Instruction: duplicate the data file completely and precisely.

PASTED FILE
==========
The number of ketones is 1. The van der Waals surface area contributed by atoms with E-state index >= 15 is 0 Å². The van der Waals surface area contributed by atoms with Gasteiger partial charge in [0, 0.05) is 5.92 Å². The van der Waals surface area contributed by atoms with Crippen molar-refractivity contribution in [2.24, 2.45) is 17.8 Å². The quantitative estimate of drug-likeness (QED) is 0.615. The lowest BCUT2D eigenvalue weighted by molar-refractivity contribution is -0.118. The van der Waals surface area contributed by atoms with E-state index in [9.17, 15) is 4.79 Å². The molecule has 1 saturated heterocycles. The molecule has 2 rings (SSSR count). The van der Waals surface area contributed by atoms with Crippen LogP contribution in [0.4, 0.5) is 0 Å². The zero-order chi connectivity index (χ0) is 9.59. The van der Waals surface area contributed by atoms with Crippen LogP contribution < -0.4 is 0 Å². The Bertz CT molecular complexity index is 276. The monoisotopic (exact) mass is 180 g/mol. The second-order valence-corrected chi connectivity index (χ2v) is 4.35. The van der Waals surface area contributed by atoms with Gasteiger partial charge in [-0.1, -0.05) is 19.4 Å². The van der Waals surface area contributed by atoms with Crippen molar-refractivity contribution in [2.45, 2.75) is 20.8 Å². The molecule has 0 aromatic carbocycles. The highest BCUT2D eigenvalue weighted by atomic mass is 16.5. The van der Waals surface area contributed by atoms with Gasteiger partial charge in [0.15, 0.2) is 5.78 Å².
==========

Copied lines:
The number of ketones is 1. The van der Waals surface area contributed by atoms with E-state index >= 15 is 0 Å². The van der Waals surface area contributed by atoms with Gasteiger partial charge in [0, 0.05) is 5.92 Å². The van der Waals surface area contributed by atoms with Crippen molar-refractivity contribution in [2.24, 2.45) is 17.8 Å². The quantitative estimate of drug-likeness (QED) is 0.615. The lowest BCUT2D eigenvalue weighted by molar-refractivity contribution is -0.118. The van der Waals surface area contributed by atoms with E-state index in [9.17, 15) is 4.79 Å². The molecule has 1 saturated heterocycles. The molecule has 2 rings (SSSR count). The van der Waals surface area contributed by atoms with Crippen LogP contribution in [0.4, 0.5) is 0 Å². The zero-order chi connectivity index (χ0) is 9.59. The van der Waals surface area contributed by atoms with Crippen LogP contribution < -0.4 is 0 Å². The Bertz CT molecular complexity index is 276. The monoisotopic (exact) mass is 180 g/mol. The second-order valence-corrected chi connectivity index (χ2v) is 4.35. The van der Waals surface area contributed by atoms with Gasteiger partial charge in [-0.1, -0.05) is 19.4 Å². The van der Waals surface area contributed by atoms with Crippen molar-refractivity contribution in [2.45, 2.75) is 20.8 Å². The molecule has 0 aromatic carbocycles. The highest BCUT2D eigenvalue weighted by atomic mass is 16.5. The van der Waals surface area contributed by atoms with Gasteiger partial charge in [0.15, 0.2) is 5.78 Å².